News from Berlin and Germany, 19th July 2023

Weekly news roundup from Berlin and Germany



Berlin Senate decides for mandatory ID in swimming pools

Large scale fights at the city’s outdoor pools are nothing new, but the problem has reached a new level with the swimming pool at Columbiabad remaining closed until further notice after many employees called in sick – apparently in protest at the level of violence they were facing at work. Last Thursday, at a visit to the outdoor pool at Prinzenbad in Kreuzberg, Berlin mayor Kai Wegner (CDU) announced plans to introduce mandatory ID checks for all guests. In the future, visitors will need to book personalised tickets and identify themselves as they enter. Video surveillance will also be introduced. Source: exberliner

Tesla wants to build the largest car factory in Germany

The American electric car manufacturer Tesla wants to produce one million vehicles per year at its plant in Grünheide in the future. Instead of the previous 5,000 cars per week, 20,000 would roll off from the assembly line. Tesla would thus have the largest plant for car production in Germany. The group also wants to inform citizens about its plans. From Wednesday (July 19) on, citizens can take part in the approval process and raise their concerns. The application documents will be online until August 18 at the webpage Source: rbb24


Women make allegations against Rammstein keyboarder

The band Rammstein has been publicly criticized for weeks due to allegations sexual assault by singer Till Lindemann, which Lindemann denies. According to a media report, there are now new allegations:  two women accuse Rammstein keyboardist Christian Lorenz, known as “Flake,” of sexual assault. In one case, the woman is said to have been a minor. The incidents are said to have happened more than 20 years ago. According to NDR and “Süddeutsche Zeitung,” “Flake” rejects the allegations. Last weekend, Rammstein performed two concerts in Berlin. Around 300 people demanded a ban on the events in front of the Olympic Stadium on Saturday. Source: rbb24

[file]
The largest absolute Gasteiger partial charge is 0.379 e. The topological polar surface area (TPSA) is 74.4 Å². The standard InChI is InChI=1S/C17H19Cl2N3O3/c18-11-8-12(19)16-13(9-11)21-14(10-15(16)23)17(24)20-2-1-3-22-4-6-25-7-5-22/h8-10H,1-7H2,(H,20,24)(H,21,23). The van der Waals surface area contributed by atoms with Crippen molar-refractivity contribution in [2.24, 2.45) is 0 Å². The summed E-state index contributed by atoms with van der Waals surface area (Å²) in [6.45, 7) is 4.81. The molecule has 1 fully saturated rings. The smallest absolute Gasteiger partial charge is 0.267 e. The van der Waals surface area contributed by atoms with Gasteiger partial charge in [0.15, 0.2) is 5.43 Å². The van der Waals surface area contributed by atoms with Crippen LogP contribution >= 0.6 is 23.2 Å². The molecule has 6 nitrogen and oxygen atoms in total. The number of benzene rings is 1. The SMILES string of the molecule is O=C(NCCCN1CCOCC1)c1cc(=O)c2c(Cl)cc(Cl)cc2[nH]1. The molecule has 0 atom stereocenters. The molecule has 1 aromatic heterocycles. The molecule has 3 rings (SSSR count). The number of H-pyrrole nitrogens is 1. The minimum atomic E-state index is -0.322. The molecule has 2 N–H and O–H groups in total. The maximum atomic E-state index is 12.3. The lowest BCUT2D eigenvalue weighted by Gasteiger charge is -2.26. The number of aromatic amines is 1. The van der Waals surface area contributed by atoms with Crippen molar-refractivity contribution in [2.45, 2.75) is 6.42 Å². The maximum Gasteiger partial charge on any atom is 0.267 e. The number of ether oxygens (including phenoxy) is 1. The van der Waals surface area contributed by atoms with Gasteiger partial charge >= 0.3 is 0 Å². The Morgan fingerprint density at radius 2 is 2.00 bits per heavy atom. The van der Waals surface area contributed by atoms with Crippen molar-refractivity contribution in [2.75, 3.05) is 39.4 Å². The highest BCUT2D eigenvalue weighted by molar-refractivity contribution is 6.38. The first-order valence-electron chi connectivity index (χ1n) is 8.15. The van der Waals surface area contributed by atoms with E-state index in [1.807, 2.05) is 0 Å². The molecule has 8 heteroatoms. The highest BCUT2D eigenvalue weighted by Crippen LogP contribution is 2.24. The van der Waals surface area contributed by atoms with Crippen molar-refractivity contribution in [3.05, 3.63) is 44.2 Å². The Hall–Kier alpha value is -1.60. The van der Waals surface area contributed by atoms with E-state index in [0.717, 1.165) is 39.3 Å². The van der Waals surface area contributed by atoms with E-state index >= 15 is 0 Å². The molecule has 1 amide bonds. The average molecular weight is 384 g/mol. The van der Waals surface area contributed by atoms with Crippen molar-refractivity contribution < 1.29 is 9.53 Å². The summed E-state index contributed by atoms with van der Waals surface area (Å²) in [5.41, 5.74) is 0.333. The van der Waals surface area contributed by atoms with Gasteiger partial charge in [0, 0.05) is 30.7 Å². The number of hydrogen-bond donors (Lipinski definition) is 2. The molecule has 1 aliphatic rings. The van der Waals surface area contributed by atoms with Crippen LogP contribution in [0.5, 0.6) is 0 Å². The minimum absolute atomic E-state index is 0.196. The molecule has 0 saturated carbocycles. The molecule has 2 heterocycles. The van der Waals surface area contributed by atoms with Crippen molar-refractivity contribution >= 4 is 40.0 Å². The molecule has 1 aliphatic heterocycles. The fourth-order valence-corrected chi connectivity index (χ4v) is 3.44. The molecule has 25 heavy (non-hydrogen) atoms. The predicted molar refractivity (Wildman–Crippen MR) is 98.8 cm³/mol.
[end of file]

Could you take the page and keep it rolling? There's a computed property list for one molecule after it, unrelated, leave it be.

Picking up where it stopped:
Teachers who made right-wing incidents public leave the school in Burg

In April, two teachers in Burg, in the Spree-Neiße district, made right-wing extremist and racist incidents at their school public, triggering a nationwide debate. “We are addressing the public because we are confronted with right-wing extremism, sexism and homophobia in our everyday work as school staff and no longer want to keep our mouths shut.” According to the police,around 30 stickers with photos of the teachers and urging them to go to Berlin have been posted. The two teachers will leave the school. And, still in this year, both are to receive the “Prize for civil courage against anti-Semitism, right-wing radicalism and racism.” Source: rbb24

Majority for candy advertising ban

According to a survey, carried out by the organization Foodwatch, most Germans support the plans of Minister Cem Özdemir (Greens) to restrict advertising for sweets aimed at children. Two-thirds of those surveyed are in favor of extensive restrictions on advertising for foods with high sugar, fat, or salt content in schools, kindergartens, as well as on television and on the Internet. Özdemir has already had his original plans watered down due to pressure from the liberals. Now the FDP must finally give up its blockade. The minister appealed to the traffic-light-alliance to discuss the law in the Bundestag as soon as possible. Source: tagesschau

Called for solidarity with Last Generation activists

The protest actions of the group “Last Generation”, carried out last week, called for a necessary U-turn in climate protection with partial blockades of roads, among other issues. They also have increasingly involved physical confrontations and attacks with vehicles against protesters. The group, often discredited as “climate gluers” in the tabloid and conservative media, now receives support from an alliance of civil society groups. “Activists are currently being criminalized in Germany and presented as a threat to public order. They are denied their basic rights to freedom of expression and assembly,” says the appeal, which can currently be found on the online platform Campact. Source: nd-aktuell

Germany is far ahead in Europe when it comes to home office

According to a study published by the Munich Ifo Institute, German employees can work from home to a particularly large extent compared to other European countries. Germany comes in second place among 17 European countries with an average of one day of home office per week. Among the countries ahead of Germany are the United Kingdom (1.5 days), Canada (1.7 days), and the USA (1.4 days). The survey also suggests there might be a further increase in working from home: according to their employees, employers in most countries are planning more home office than is currently being implemented. Source: dw

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